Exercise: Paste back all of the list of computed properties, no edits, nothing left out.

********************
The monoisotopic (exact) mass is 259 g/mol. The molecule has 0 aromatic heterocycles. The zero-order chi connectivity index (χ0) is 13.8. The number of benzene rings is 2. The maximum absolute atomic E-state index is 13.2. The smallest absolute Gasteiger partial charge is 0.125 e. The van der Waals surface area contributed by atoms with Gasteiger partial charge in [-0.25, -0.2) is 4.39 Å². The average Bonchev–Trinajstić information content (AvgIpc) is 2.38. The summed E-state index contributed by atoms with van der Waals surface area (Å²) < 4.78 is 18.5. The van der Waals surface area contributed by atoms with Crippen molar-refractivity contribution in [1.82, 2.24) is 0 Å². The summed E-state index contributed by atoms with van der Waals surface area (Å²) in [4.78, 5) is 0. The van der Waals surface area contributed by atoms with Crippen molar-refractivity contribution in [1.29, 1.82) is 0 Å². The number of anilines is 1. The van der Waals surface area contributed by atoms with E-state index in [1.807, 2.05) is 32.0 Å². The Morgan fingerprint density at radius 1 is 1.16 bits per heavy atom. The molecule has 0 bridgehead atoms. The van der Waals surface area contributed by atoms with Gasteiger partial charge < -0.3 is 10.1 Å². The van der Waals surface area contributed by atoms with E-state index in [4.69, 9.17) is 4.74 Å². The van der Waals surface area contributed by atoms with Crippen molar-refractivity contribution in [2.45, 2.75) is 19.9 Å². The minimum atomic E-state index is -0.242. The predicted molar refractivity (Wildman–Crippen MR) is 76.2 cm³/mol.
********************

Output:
The monoisotopic (exact) mass is 259 g/mol. The molecule has 0 aromatic heterocycles. The zero-order chi connectivity index (χ0) is 13.8. The number of benzene rings is 2. The maximum absolute atomic E-state index is 13.2. The smallest absolute Gasteiger partial charge is 0.125 e. The van der Waals surface area contributed by atoms with Gasteiger partial charge in [-0.25, -0.2) is 4.39 Å². The average Bonchev–Trinajstić information content (AvgIpc) is 2.38. The summed E-state index contributed by atoms with van der Waals surface area (Å²) < 4.78 is 18.5. The van der Waals surface area contributed by atoms with Crippen molar-refractivity contribution in [1.82, 2.24) is 0 Å². The summed E-state index contributed by atoms with van der Waals surface area (Å²) in [4.78, 5) is 0. The van der Waals surface area contributed by atoms with Crippen molar-refractivity contribution in [1.29, 1.82) is 0 Å². The number of anilines is 1. The van der Waals surface area contributed by atoms with E-state index in [1.807, 2.05) is 32.0 Å². The Morgan fingerprint density at radius 1 is 1.16 bits per heavy atom. The molecule has 0 bridgehead atoms. The van der Waals surface area contributed by atoms with Gasteiger partial charge < -0.3 is 10.1 Å². The van der Waals surface area contributed by atoms with E-state index in [4.69, 9.17) is 4.74 Å². The van der Waals surface area contributed by atoms with Crippen molar-refractivity contribution in [2.45, 2.75) is 19.9 Å². The minimum atomic E-state index is -0.242. The predicted molar refractivity (Wildman–Crippen MR) is 76.2 cm³/mol.